COLOMBO, Dec 19 (Reuters) – The Sri Lankan rupee slipped on Monday on mild importer dollar demand, as the market braced for declines in the local currency with the central bank raising the spot reference rate following a hike in U.S. interest rates, dealers said.
The U.S. Federal Reserve raised interest rate by 25 basis points on Wednesday and signalled a faster pace of increases in 2017 as central bankers adapted to the incoming Donald Trump administration’s promises of tax cuts, spending and deregulation.
Rupee forwards were active with spot-next forwards at 149.55/60 per dollar at 0806 GMT, compared with Friday’s close of 149.40/70.
“There was importer dollar demand today, while we did not see usual year-end exporter sales,” said a currency dealer, asking not to be named.
On Thursday, the central bank increased the spot reference rate by 30 cents to 149.10, a day after raising it by 10 cents.
The spot rupee was hardly traded on Monday, but was quoted at 149.10/20.
Asian shares slipped to four-week lows as the prospect of higher U.S. interest rates and a strong dollar stemming from the incoming Trump Administration’s purported policies of cutting taxes and spending heavily threatened to suck capital out of emerging markets.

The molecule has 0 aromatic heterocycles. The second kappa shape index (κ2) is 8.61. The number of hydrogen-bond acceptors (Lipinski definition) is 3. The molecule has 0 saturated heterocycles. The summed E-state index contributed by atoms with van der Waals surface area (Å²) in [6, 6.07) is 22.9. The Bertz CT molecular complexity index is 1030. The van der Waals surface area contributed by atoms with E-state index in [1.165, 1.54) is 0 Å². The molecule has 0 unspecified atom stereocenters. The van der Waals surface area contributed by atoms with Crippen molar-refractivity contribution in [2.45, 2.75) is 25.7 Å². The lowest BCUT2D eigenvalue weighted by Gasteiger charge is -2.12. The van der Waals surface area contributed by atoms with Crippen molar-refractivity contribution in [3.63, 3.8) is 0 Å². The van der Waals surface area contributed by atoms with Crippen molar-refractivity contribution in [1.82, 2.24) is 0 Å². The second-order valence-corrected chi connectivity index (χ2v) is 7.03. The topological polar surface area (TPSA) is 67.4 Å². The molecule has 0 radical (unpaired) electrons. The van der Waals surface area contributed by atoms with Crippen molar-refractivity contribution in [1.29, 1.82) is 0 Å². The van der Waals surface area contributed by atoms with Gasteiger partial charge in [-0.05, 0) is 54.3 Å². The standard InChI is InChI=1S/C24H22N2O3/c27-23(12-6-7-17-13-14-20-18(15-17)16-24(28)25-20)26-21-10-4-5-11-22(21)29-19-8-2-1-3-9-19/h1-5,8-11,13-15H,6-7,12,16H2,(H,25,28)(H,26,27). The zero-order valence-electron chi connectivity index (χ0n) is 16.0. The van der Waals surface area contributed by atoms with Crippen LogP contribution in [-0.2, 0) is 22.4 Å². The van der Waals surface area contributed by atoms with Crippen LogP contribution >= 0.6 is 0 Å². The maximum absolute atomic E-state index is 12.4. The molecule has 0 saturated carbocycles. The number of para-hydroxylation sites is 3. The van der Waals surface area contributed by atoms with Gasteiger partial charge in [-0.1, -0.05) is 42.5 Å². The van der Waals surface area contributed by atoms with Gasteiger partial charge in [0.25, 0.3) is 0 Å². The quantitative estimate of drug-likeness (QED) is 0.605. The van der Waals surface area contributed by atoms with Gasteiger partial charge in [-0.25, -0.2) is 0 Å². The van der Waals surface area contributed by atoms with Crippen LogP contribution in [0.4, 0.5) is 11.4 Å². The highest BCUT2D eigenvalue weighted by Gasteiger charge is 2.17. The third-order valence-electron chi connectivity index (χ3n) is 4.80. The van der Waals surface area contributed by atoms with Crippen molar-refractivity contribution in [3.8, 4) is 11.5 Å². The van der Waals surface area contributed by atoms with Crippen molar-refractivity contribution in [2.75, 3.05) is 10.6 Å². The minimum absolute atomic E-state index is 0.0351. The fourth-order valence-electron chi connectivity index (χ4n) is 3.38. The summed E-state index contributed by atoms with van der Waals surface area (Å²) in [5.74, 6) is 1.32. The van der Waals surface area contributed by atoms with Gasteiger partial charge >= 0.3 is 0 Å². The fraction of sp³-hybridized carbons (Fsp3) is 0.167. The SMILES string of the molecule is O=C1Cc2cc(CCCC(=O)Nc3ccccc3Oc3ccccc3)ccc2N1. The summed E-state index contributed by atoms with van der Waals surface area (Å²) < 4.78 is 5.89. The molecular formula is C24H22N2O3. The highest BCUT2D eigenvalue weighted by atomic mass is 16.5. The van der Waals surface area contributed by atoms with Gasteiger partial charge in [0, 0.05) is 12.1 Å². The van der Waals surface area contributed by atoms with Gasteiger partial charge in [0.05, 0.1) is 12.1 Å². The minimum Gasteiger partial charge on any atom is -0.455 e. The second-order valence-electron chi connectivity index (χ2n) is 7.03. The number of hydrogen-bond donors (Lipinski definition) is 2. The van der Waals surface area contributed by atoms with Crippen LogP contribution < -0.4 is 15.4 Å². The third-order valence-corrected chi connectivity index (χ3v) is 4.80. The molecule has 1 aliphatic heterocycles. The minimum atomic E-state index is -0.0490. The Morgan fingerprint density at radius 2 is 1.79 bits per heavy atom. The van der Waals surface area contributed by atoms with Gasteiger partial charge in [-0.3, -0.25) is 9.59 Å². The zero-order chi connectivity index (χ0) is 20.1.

As higher U.S. yields shore up the dollar, the dollar’s index against a trade-weighted basket of six major currencies jumped to a 14-year high of 103.56 last week, though it gave up some gains to profit-taking on Monday.
The rupee usually rises in December ahead of Christmas and New Year due to remittances from expatriates, but dealers said the currency was expected to face pressure this time due to higher dollar demand from importers following the Fed rate hike.
Analysts expect some capital outflow as the immediate reaction to the Fed rate hike and are also concerned over the government’s foreign borrowing cost rising in the short term.
Foreign investors net sold 52.3 billion rupees ($350.77 million) worth of government securities in the eight weeks ended Dec. 14.
Sri Lankan shares were down 0.22 percent at 6,254.91, their lowest since Dec. 1, as of 0816 GMT.
Stockbrokers said Prime Minister Ranil Wickremesinghe’s order to reverse and probe the sale of 7 percent stake in Selman Bank by state-owned Bank of Ceylon weighed on sentiment.
Turnover stood at 249.2 million rupees ($1.67 million).
($1 = 149.1000 Sri Lankan rupees)